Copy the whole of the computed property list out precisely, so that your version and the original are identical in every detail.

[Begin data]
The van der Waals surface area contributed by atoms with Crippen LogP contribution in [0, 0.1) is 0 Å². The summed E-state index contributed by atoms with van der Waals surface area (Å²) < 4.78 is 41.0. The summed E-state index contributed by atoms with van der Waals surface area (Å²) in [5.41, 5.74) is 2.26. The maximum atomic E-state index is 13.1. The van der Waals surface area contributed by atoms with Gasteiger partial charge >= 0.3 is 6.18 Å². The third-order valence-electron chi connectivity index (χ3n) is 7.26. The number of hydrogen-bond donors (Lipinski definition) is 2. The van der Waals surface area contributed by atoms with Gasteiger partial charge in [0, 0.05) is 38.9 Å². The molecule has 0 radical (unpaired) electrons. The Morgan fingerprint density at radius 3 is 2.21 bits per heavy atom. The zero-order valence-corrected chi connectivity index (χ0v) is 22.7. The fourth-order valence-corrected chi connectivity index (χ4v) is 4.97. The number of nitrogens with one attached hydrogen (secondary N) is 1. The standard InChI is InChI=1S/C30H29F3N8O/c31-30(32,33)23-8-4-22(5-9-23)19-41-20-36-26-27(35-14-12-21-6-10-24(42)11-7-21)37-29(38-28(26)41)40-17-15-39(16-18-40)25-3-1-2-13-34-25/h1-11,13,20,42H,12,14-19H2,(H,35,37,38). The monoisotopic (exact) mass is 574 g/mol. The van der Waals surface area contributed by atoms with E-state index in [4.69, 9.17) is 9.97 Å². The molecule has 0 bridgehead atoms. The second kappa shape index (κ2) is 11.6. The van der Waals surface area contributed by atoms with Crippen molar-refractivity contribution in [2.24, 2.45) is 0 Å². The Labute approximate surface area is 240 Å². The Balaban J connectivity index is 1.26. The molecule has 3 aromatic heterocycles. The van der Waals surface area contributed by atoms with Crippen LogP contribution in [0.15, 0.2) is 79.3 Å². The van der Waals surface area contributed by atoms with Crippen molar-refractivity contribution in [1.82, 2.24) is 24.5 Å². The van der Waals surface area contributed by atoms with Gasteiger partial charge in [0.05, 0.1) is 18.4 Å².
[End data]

The van der Waals surface area contributed by atoms with Crippen LogP contribution in [0, 0.1) is 0 Å². The summed E-state index contributed by atoms with van der Waals surface area (Å²) < 4.78 is 41.0. The summed E-state index contributed by atoms with van der Waals surface area (Å²) in [5.41, 5.74) is 2.26. The maximum atomic E-state index is 13.1. The van der Waals surface area contributed by atoms with Gasteiger partial charge >= 0.3 is 6.18 Å². The third-order valence-electron chi connectivity index (χ3n) is 7.26. The number of hydrogen-bond donors (Lipinski definition) is 2. The van der Waals surface area contributed by atoms with Gasteiger partial charge in [0, 0.05) is 38.9 Å². The molecule has 0 radical (unpaired) electrons. The Morgan fingerprint density at radius 3 is 2.21 bits per heavy atom. The zero-order valence-corrected chi connectivity index (χ0v) is 22.7. The fourth-order valence-corrected chi connectivity index (χ4v) is 4.97. The number of nitrogens with one attached hydrogen (secondary N) is 1. The standard InChI is InChI=1S/C30H29F3N8O/c31-30(32,33)23-8-4-22(5-9-23)19-41-20-36-26-27(35-14-12-21-6-10-24(42)11-7-21)37-29(38-28(26)41)40-17-15-39(16-18-40)25-3-1-2-13-34-25/h1-11,13,20,42H,12,14-19H2,(H,35,37,38). The monoisotopic (exact) mass is 574 g/mol. The van der Waals surface area contributed by atoms with E-state index in [4.69, 9.17) is 9.97 Å². The molecule has 0 bridgehead atoms. The second kappa shape index (κ2) is 11.6. The van der Waals surface area contributed by atoms with Crippen molar-refractivity contribution in [2.24, 2.45) is 0 Å². The Labute approximate surface area is 240 Å². The Balaban J connectivity index is 1.26. The molecule has 3 aromatic heterocycles. The van der Waals surface area contributed by atoms with Crippen LogP contribution in [0.15, 0.2) is 79.3 Å². The van der Waals surface area contributed by atoms with Crippen molar-refractivity contribution in [1.82, 2.24) is 24.5 Å². The van der Waals surface area contributed by atoms with Gasteiger partial charge in [0.05, 0.1) is 18.4 Å².